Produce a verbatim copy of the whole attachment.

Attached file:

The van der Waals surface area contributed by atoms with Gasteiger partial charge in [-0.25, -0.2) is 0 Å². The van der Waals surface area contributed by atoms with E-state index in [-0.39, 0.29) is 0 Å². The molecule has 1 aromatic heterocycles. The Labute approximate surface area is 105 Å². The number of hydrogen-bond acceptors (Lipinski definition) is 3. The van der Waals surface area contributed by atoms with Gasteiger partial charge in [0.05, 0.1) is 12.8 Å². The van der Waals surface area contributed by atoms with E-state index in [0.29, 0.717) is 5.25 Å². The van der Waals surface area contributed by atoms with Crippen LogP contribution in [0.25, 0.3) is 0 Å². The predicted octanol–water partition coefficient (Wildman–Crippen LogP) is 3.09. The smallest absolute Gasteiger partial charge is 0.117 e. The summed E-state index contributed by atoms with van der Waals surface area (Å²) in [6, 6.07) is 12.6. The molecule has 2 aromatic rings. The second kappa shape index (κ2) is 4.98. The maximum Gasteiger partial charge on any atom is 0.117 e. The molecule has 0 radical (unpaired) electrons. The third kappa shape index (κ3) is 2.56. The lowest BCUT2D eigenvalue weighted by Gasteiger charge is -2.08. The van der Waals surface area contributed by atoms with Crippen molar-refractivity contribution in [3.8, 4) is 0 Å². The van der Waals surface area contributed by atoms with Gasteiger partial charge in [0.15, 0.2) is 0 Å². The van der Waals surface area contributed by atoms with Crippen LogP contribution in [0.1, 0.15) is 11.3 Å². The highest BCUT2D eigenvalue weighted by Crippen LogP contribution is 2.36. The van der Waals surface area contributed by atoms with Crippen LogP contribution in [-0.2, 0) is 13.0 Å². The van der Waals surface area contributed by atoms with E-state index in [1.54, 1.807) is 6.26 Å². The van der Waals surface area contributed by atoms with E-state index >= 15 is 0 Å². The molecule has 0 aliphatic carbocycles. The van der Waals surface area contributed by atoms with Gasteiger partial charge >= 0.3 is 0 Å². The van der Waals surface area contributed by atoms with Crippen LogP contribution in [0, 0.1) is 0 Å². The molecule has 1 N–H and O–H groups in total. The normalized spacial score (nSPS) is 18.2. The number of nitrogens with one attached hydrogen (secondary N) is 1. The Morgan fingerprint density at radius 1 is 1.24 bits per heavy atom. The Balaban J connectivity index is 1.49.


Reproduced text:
The van der Waals surface area contributed by atoms with Gasteiger partial charge in [-0.25, -0.2) is 0 Å². The van der Waals surface area contributed by atoms with E-state index in [-0.39, 0.29) is 0 Å². The molecule has 1 aromatic heterocycles. The Labute approximate surface area is 105 Å². The number of hydrogen-bond acceptors (Lipinski definition) is 3. The van der Waals surface area contributed by atoms with Gasteiger partial charge in [0.05, 0.1) is 12.8 Å². The van der Waals surface area contributed by atoms with E-state index in [0.29, 0.717) is 5.25 Å². The van der Waals surface area contributed by atoms with Crippen LogP contribution in [0.25, 0.3) is 0 Å². The predicted octanol–water partition coefficient (Wildman–Crippen LogP) is 3.09. The smallest absolute Gasteiger partial charge is 0.117 e. The summed E-state index contributed by atoms with van der Waals surface area (Å²) in [6, 6.07) is 12.6. The molecule has 2 aromatic rings. The second kappa shape index (κ2) is 4.98. The maximum Gasteiger partial charge on any atom is 0.117 e. The molecule has 0 radical (unpaired) electrons. The third kappa shape index (κ3) is 2.56. The lowest BCUT2D eigenvalue weighted by Gasteiger charge is -2.08. The van der Waals surface area contributed by atoms with Crippen molar-refractivity contribution in [3.8, 4) is 0 Å². The van der Waals surface area contributed by atoms with Gasteiger partial charge in [0.15, 0.2) is 0 Å². The van der Waals surface area contributed by atoms with Crippen LogP contribution in [0.1, 0.15) is 11.3 Å². The highest BCUT2D eigenvalue weighted by Crippen LogP contribution is 2.36. The van der Waals surface area contributed by atoms with Crippen LogP contribution in [-0.2, 0) is 13.0 Å². The van der Waals surface area contributed by atoms with E-state index in [1.54, 1.807) is 6.26 Å². The van der Waals surface area contributed by atoms with E-state index >= 15 is 0 Å². The molecule has 0 aliphatic carbocycles. The van der Waals surface area contributed by atoms with Gasteiger partial charge >= 0.3 is 0 Å². The van der Waals surface area contributed by atoms with Crippen LogP contribution in [0, 0.1) is 0 Å². The molecule has 1 N–H and O–H groups in total. The normalized spacial score (nSPS) is 18.2. The number of nitrogens with one attached hydrogen (secondary N) is 1. The Morgan fingerprint density at radius 1 is 1.24 bits per heavy atom. The Balaban J connectivity index is 1.49.